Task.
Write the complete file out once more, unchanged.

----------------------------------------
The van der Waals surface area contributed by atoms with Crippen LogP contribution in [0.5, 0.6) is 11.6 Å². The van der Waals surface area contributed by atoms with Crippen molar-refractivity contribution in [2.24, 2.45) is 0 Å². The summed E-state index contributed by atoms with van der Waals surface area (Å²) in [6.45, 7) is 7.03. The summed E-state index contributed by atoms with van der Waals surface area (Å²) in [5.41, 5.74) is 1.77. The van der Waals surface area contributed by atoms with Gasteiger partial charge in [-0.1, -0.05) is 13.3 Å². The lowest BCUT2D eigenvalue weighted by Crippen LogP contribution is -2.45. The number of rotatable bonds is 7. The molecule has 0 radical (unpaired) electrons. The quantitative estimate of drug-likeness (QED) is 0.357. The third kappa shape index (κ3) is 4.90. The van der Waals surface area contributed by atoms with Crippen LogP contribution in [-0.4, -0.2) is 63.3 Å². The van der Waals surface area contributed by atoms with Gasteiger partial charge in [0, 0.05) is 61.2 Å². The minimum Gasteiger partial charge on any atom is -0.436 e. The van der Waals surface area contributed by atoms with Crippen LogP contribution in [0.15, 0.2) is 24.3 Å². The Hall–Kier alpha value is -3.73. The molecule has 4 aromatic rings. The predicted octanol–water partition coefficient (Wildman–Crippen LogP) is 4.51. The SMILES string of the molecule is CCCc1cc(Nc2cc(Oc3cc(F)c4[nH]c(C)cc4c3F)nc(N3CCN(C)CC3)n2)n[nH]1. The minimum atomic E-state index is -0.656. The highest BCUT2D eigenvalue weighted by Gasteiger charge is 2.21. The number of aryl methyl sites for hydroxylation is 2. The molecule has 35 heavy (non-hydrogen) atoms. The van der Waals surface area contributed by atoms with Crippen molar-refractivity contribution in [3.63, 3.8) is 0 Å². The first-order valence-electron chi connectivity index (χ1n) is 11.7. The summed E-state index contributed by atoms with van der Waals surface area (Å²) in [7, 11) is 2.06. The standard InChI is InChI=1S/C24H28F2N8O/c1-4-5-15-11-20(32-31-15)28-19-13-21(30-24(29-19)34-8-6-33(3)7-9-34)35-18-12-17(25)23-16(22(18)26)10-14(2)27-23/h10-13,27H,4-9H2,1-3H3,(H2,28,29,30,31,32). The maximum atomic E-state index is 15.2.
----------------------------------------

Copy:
The van der Waals surface area contributed by atoms with Crippen LogP contribution in [0.5, 0.6) is 11.6 Å². The van der Waals surface area contributed by atoms with Crippen molar-refractivity contribution in [2.24, 2.45) is 0 Å². The summed E-state index contributed by atoms with van der Waals surface area (Å²) in [6.45, 7) is 7.03. The summed E-state index contributed by atoms with van der Waals surface area (Å²) in [5.41, 5.74) is 1.77. The van der Waals surface area contributed by atoms with Gasteiger partial charge in [-0.1, -0.05) is 13.3 Å². The lowest BCUT2D eigenvalue weighted by Crippen LogP contribution is -2.45. The number of rotatable bonds is 7. The molecule has 0 radical (unpaired) electrons. The quantitative estimate of drug-likeness (QED) is 0.357. The third kappa shape index (κ3) is 4.90. The van der Waals surface area contributed by atoms with Crippen LogP contribution in [-0.4, -0.2) is 63.3 Å². The van der Waals surface area contributed by atoms with Gasteiger partial charge in [0, 0.05) is 61.2 Å². The minimum Gasteiger partial charge on any atom is -0.436 e. The van der Waals surface area contributed by atoms with Crippen LogP contribution in [0.15, 0.2) is 24.3 Å². The Hall–Kier alpha value is -3.73. The molecule has 4 aromatic rings. The predicted octanol–water partition coefficient (Wildman–Crippen LogP) is 4.51. The SMILES string of the molecule is CCCc1cc(Nc2cc(Oc3cc(F)c4[nH]c(C)cc4c3F)nc(N3CCN(C)CC3)n2)n[nH]1. The minimum atomic E-state index is -0.656. The highest BCUT2D eigenvalue weighted by Gasteiger charge is 2.21. The number of aryl methyl sites for hydroxylation is 2. The molecule has 35 heavy (non-hydrogen) atoms. The van der Waals surface area contributed by atoms with Crippen molar-refractivity contribution in [3.63, 3.8) is 0 Å². The first-order valence-electron chi connectivity index (χ1n) is 11.7. The summed E-state index contributed by atoms with van der Waals surface area (Å²) in [7, 11) is 2.06. The standard InChI is InChI=1S/C24H28F2N8O/c1-4-5-15-11-20(32-31-15)28-19-13-21(30-24(29-19)34-8-6-33(3)7-9-34)35-18-12-17(25)23-16(22(18)26)10-14(2)27-23/h10-13,27H,4-9H2,1-3H3,(H2,28,29,30,31,32). The maximum atomic E-state index is 15.2.